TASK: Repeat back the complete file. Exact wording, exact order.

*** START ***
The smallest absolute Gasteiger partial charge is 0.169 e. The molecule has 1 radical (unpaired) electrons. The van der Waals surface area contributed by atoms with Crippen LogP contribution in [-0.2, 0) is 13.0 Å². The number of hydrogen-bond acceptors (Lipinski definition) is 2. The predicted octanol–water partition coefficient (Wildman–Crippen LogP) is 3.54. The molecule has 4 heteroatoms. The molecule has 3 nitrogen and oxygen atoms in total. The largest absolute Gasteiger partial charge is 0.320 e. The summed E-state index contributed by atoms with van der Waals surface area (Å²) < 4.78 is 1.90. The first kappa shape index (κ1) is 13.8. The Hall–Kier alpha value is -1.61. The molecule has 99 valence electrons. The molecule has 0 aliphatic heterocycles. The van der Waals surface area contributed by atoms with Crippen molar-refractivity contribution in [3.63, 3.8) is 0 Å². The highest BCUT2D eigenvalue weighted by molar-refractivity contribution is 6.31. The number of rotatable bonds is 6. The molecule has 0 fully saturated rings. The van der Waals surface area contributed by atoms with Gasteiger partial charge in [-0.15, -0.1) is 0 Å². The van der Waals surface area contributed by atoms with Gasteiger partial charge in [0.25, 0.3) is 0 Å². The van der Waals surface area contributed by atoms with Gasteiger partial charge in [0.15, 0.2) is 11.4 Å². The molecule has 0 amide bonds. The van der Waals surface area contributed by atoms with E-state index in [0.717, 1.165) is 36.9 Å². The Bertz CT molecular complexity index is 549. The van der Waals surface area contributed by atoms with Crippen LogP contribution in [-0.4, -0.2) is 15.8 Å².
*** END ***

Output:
The smallest absolute Gasteiger partial charge is 0.169 e. The molecule has 1 radical (unpaired) electrons. The van der Waals surface area contributed by atoms with Crippen LogP contribution in [-0.2, 0) is 13.0 Å². The number of hydrogen-bond acceptors (Lipinski definition) is 2. The predicted octanol–water partition coefficient (Wildman–Crippen LogP) is 3.54. The molecule has 4 heteroatoms. The molecule has 3 nitrogen and oxygen atoms in total. The largest absolute Gasteiger partial charge is 0.320 e. The summed E-state index contributed by atoms with van der Waals surface area (Å²) < 4.78 is 1.90. The first kappa shape index (κ1) is 13.8. The Hall–Kier alpha value is -1.61. The molecule has 99 valence electrons. The molecule has 0 aliphatic heterocycles. The van der Waals surface area contributed by atoms with Crippen molar-refractivity contribution in [3.63, 3.8) is 0 Å². The highest BCUT2D eigenvalue weighted by molar-refractivity contribution is 6.31. The number of rotatable bonds is 6. The molecule has 0 fully saturated rings. The van der Waals surface area contributed by atoms with Gasteiger partial charge in [-0.15, -0.1) is 0 Å². The van der Waals surface area contributed by atoms with Gasteiger partial charge in [0.25, 0.3) is 0 Å². The van der Waals surface area contributed by atoms with Gasteiger partial charge in [0.15, 0.2) is 11.4 Å². The molecule has 0 amide bonds. The van der Waals surface area contributed by atoms with E-state index in [0.717, 1.165) is 36.9 Å². The Bertz CT molecular complexity index is 549. The van der Waals surface area contributed by atoms with Crippen LogP contribution in [-0.4, -0.2) is 15.8 Å².